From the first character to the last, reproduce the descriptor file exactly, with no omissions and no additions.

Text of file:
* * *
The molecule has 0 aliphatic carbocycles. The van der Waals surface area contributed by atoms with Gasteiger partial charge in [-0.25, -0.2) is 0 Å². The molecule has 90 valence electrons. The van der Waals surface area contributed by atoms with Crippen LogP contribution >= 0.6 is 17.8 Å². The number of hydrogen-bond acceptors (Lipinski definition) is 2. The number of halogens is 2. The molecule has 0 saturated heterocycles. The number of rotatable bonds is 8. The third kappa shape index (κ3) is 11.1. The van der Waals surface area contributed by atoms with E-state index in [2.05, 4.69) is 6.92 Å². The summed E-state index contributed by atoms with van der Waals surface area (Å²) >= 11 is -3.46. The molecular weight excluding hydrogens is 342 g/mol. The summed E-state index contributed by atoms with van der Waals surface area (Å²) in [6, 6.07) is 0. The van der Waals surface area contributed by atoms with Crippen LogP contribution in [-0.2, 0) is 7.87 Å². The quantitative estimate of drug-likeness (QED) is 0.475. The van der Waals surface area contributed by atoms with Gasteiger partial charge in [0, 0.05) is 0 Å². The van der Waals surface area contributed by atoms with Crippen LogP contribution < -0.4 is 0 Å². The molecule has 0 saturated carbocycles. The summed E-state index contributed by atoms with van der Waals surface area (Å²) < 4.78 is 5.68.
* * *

The molecule has 0 aliphatic carbocycles. The van der Waals surface area contributed by atoms with Gasteiger partial charge in [-0.25, -0.2) is 0 Å². The molecule has 90 valence electrons. The van der Waals surface area contributed by atoms with Crippen LogP contribution >= 0.6 is 17.8 Å². The number of hydrogen-bond acceptors (Lipinski definition) is 2. The number of halogens is 2. The molecule has 0 saturated heterocycles. The number of rotatable bonds is 8. The third kappa shape index (κ3) is 11.1. The van der Waals surface area contributed by atoms with E-state index in [2.05, 4.69) is 6.92 Å². The summed E-state index contributed by atoms with van der Waals surface area (Å²) >= 11 is -3.46. The molecular weight excluding hydrogens is 342 g/mol. The summed E-state index contributed by atoms with van der Waals surface area (Å²) in [6, 6.07) is 0. The van der Waals surface area contributed by atoms with Crippen LogP contribution in [-0.2, 0) is 7.87 Å². The quantitative estimate of drug-likeness (QED) is 0.475. The van der Waals surface area contributed by atoms with Gasteiger partial charge in [0, 0.05) is 0 Å². The van der Waals surface area contributed by atoms with Crippen LogP contribution < -0.4 is 0 Å². The molecule has 0 saturated carbocycles. The summed E-state index contributed by atoms with van der Waals surface area (Å²) < 4.78 is 5.68.